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  • Stock Market Today: As Fiscal Cliff Talks Begin, Stocks Reel in Fear The stock market today opened lower on the first day of official fiscal cliff negotiations. The markets have been pressured down all week by worries that no deal will be reached, with both the Dow Jones and the S&P 500 losing over 2.5%.

    Not even a new report claiming that White House officials are in advanced talks to replace the sequester cuts could lift the market today.

    • Fiscal cliff deal could be close- As the president meets with Congressional leaders today, there is a new report out hinting that a deal involving partially going off the fiscal cliff is in the works. The Wall Street Journal reported today (Friday) that White House officials have discussed a plan where smaller spending cuts and fewer tax increases would be made. The idea is to postpone the majority of the cliff and have "targeted" cuts and tax increases. Basically this would delay making tough decisions on the deficit, including actually making major spending cuts, overhauling the tax code, and restructuring Medicare, Medicaid, and Social Security. Instead of kicking the can down the road again, going off the fiscal cliff is something that Money Morning Global Investing Strategist Martin Hutchinson thinks is a good idea. On going off the cliff he says, "Contrary to all of the media caterwauling, that's not a dreadful fate. In fact, it is exactly what we ought to be doing, since it solves 77% of the deficit problem in one fell swoop." To see his full column, click here.
    • Strike pushes Hostess Brands into bankruptcy- In what may be the saddest economic news of the day, Hostess, maker of Twinkies, Devil Dogs, Ho Ho's and Wonder Bread, announced it's going bankrupt. The Irving, TX-based company said that the closing was a result of a nationwide strike and that nearly all of the 18,500 workers will lose their jobs as the company shuts down 33 bakeries, 565 distribution centers, and 570 outlet stores nationwide. "Many people have worked incredibly long and hard to keep this from happening, but now Hostess Brands has no other alternative than to begin the process of winding down and preparing for the sale of our iconic brands," CEO Gregory F. Rayburn said in a letter to employees posted on the company website." The company said it will try to sell its snack cake and bread business with the hope of reviving such brands as Twinkie, Wonder Bread, and a few others.
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  • Fiscal Cliff 2013: Pay Now or Pay Later For all the talk about how Congress needs to avoid the fiscal cliff, few have pointed out that the U.S. economy will suffer regardless.

    The only question is the timing.

    If Congress fails to act and America goes over the fiscal cliff on Jan. 1, 2013, the U.S. economy will, as many have noted, quickly slip into a recession.

    But if Congress does somehow agree to avert all or most of the impact of the fiscal cliff, it simply postpones the pain for a few months or years.

    And if Congress elects to postpone the fiscal cliff indefinitely, choosing to continue the federal government's massive deficit spending in perpetuity, the federal debt will weigh more and more heavily on U.S. economic growth as the years go on.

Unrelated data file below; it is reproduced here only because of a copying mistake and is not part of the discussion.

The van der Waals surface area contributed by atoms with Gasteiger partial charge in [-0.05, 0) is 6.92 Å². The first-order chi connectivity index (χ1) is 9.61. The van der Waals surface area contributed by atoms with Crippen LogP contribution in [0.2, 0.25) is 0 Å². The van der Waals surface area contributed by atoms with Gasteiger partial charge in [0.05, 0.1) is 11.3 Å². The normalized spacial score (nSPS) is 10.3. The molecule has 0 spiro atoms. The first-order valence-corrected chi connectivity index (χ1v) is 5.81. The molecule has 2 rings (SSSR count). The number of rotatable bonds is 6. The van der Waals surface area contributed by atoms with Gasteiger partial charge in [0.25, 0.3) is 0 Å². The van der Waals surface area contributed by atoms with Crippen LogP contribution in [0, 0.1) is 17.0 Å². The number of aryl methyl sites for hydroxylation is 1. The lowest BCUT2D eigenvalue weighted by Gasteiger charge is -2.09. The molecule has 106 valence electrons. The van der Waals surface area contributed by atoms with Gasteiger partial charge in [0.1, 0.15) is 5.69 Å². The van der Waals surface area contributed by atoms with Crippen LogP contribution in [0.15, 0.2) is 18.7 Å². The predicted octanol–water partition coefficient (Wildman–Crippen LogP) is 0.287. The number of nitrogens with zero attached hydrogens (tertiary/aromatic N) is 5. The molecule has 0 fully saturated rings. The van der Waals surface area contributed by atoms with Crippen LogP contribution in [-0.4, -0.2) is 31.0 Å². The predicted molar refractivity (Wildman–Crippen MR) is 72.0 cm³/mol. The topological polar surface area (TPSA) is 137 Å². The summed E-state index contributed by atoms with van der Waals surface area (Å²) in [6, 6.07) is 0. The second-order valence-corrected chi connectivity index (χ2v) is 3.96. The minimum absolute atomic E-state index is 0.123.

"That highlights lawmakers' dilemma," wrote The Wall Street Journal in a recent editorial. "Going off the cliff will produce great pain in 2013 but lead to a more stable fiscal situation a decade on. Averting it will forestall recession now but hamstring growth later."

    How Fiscal Cliff 2013 Affects U.S. Economy

    The fiscal cliff is political shorthand for the combination of spending cuts and tax increases scheduled to hit Jan. 1, 2013. It's the result of the expiration of the President Bush-era tax cuts combined with $1.2 trillion in automatic reductions in federal spending made last summer as part of the deal to raise the debt ceiling.

    The consequences of going over the fiscal cliff or delaying it can be found in the latest report on the matter from the Congressional Budget Office (CBO), "Economic Effects of Policies Contributing to Fiscal Tightening in 2013."

    And this latest report, which is different than the previous CBO projections, actually includes a clue as to how Congress could decide to deal with the fiscal cliff before the end of the year...

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  • Five with Fitz: What to Expect If We Go Over the Fiscal Cliff I'm on the road this week in Las Vegas and Los Angeles and receiving lots of great questions as usual from your fellow Money Morning subscribers.

    Here's a few that really caught my attention. Not surprisingly, one of the biggies deals with the fiscal cliff.

    Q - What happens if we go over the "fiscal cliff"...really? - Jerry S.

    A - Nobody truly knows Jerry. However, here are five things I expect to happen as a result.

    First, the U.S. goes back into recession. The CBO (Congressional Budget Office) suggests there will a 0.5% contraction if the government can't stop both the debt and the spending cuts. That's a huge drop from the 2% growth it presently expects.

    I think both numbers are complete fantasy, incidentally. The government missed this crisis in formation and they are flying blind now. How on earth they can predict 2% growth right now defies any sort of logic whatsoever. Then again, we are talking about the federal government. Sigh.

    If we go over the fiscal cliff, I'm expecting as much as a full 1% contraction. And growth under the circumstances will hardly be normal, let alone 2% for years to come. The fiscal cliff and our politicians' unwillingness to do anything about it other than kick the can down the road so far makes it clear to me that America is going to struggle with the legacy of decades of bad fiscal policy for years to come -- just like Japan has for more than two decades.